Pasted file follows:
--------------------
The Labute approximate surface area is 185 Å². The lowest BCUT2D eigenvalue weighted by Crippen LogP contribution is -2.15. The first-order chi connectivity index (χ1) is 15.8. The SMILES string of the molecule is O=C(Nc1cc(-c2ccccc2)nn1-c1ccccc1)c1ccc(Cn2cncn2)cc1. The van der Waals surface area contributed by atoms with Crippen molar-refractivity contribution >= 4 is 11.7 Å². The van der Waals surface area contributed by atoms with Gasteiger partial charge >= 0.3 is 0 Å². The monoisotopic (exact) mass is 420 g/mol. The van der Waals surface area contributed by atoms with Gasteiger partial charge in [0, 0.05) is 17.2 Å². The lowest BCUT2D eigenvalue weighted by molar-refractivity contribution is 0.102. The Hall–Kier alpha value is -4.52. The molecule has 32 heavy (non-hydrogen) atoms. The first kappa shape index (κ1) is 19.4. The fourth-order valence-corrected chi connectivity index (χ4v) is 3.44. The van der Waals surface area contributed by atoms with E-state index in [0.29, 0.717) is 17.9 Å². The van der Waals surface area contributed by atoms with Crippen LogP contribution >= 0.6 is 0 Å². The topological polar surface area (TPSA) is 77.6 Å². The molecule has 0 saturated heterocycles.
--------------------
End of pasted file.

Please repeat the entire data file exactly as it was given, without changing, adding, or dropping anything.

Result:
The Labute approximate surface area is 185 Å². The lowest BCUT2D eigenvalue weighted by Crippen LogP contribution is -2.15. The first-order chi connectivity index (χ1) is 15.8. The SMILES string of the molecule is O=C(Nc1cc(-c2ccccc2)nn1-c1ccccc1)c1ccc(Cn2cncn2)cc1. The van der Waals surface area contributed by atoms with Crippen molar-refractivity contribution >= 4 is 11.7 Å². The van der Waals surface area contributed by atoms with Gasteiger partial charge >= 0.3 is 0 Å². The monoisotopic (exact) mass is 420 g/mol. The van der Waals surface area contributed by atoms with Gasteiger partial charge in [0, 0.05) is 17.2 Å². The lowest BCUT2D eigenvalue weighted by molar-refractivity contribution is 0.102. The Hall–Kier alpha value is -4.52. The molecule has 32 heavy (non-hydrogen) atoms. The first kappa shape index (κ1) is 19.4. The fourth-order valence-corrected chi connectivity index (χ4v) is 3.44. The van der Waals surface area contributed by atoms with E-state index in [0.29, 0.717) is 17.9 Å². The van der Waals surface area contributed by atoms with Crippen LogP contribution >= 0.6 is 0 Å². The topological polar surface area (TPSA) is 77.6 Å². The molecule has 0 saturated heterocycles.